What do teaching and marketing have in common?

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The short answer is: a lot!

The long answer is that they have more in common that most would think. However while teaching is viewed as a mostly altruistic act, marketing has a bad name for being pushy and forcing products on people. The reality is that both teaching and marketing want to achieve the same result. A teacher wants the student to accept (learn) an idea or piece of fact while marketers want the customer to accept (buy) a product or service. Marketing is most often associated with spending money while teaching is considered an act to help the student acquire knowledge.

Teachers rarely (consciously) use marketing tactics to accommodate learning while many marketers have realized the power of providing information while also accommodate the selling of products. Infomercials are perfect examples of that.:

An infomercial is a form of television commercial that resembles regular TV programming[1] yet is intended to promote or sell a product, service or idea……Most often used as a form of direct response television (DRTV),……[4][5] Infomercials are also known as paid programming (or teleshopping[6] in Europe).….

While the term “infomercial” was originally applied only to television advertising, it is now sometimes used to refer to any presentation (often on video) which presents a significant amount of information in an actual, or perceived, attempt to promote a point of view. …” /From Wikipedia/

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Teachers could also benefit from thinking more along the lines of marketing if they want to successfully convey knowledge. Some practises that could help are:

  • Relating to the usability of the knowledge/How this knowledge can be used later on.
  • Nice packaging (relatable text, nice graphics, gamification, etc.)
  • Give points and rewards.
  • Make it accessible for a wider audience.
  • Use thought leaders and role models.

These are just a few tips on how to think more as a marketer to achieve higher results.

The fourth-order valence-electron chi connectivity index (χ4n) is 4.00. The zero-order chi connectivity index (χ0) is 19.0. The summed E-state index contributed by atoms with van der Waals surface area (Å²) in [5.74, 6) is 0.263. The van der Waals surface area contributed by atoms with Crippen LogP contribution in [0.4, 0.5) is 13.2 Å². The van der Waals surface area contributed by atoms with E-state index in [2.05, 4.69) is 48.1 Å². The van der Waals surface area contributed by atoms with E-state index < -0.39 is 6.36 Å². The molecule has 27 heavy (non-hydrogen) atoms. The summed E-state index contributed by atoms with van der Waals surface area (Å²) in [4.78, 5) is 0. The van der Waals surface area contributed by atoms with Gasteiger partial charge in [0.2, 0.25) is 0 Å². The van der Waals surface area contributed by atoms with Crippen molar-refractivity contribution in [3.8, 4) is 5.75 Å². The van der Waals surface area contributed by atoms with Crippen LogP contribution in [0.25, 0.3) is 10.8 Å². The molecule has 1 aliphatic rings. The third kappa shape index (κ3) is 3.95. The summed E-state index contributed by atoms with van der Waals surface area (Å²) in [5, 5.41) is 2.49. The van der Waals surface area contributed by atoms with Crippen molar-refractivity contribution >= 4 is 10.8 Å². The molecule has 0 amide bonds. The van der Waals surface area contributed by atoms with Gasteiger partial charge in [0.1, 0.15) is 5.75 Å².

How to quickly edit audio for online lessons III. background sound and music

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This is the third part of my “How to quickly edit audio for online lessons..”

Find here part1 and part2.

Find legal sounds and background music for your lessons:

freesound ––background noises, nature sounds and instrumental music

free music archive—creative commons licensed music for your projects.

List of CC licensed music—list of online resources to find free and legal music for your audio and video projects.

Always check the licence before using any music for your lessons even if you just intend to use them as an educator.

#Review: InsertLearning app

(image source: insertlearning.com)

(Note: This is not a sponsored post.)

InsertLearning is a Chrome app that helps you turn web pages into lessons with questions, highlights, and notes. It is designed for Google Classroom. If you often quiz your students on certain texts or give them reading assignments, this extension can be very helpful. Your students can directly answer questions on the page, add notes or highlight text for future reading. You can add video and even monitor your students’ answers in real-time.

Pros: It’s a neat little extension that can be used on any webpage even on your own in case you put up lessons for your students there. You can create highly interactive lessons.

Cons: It only works with published web pages with domain names, so no simple Html or Javascript files. Students need to be in Google Classroom and given access to the modified pages. It only gives 2 lessons free.

(image source: insertlearning.com)

Comment and share your thoughts on it! Do you use it? It is useful?

Create the best online learning environment

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Most people only think of the platform or app they use when they think about online learning environments. (Zoom, Google Classroom, Thinkific, etc.) Creating an effective learning environment is so much more than just the app you use. Teachers and students realized during lockdown that having a quiet and organized space for learning is essential. Unfortunately not many are able to create the perfect environment due to space or tech restrictions but there are still a few adjustments you can make to have a more organized and effective space.

  • You’ll need more space for cables and devices so make room for them in advance.
  • If it’s possible have more than one device ready for the lesson in case one stops functioning properly.
  • Remove all food or drink from your immediate surroundings and put them further away from your device.(Yes, the coffee mug too..)
  • Put the device you use on a flat surface, preferably on a table.
  • Do not study in bed. While it’s tempting if you’re just revising or reading a text, it signals rest and it’s not helping in keeping focus.
  • Avoid multi-tasking with social media.
  • Schedule in frequent breaks for relaxation, eating and drinking. Online learning is more stressing for the eyes so make sure to have pauses to
  • Have a way to take notes during live lessons either on a notepad or use a note taking app.
  • Put books and other study materials close to you so you can use them if technology fails during a live lesson. Never rely solely on websites, pdfs and docs to deliver your lesson or to answer questions.
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Learning online (or teaching) is very different than just browsing, watching shows, or playing a game so you’ll need a dedicated setup.

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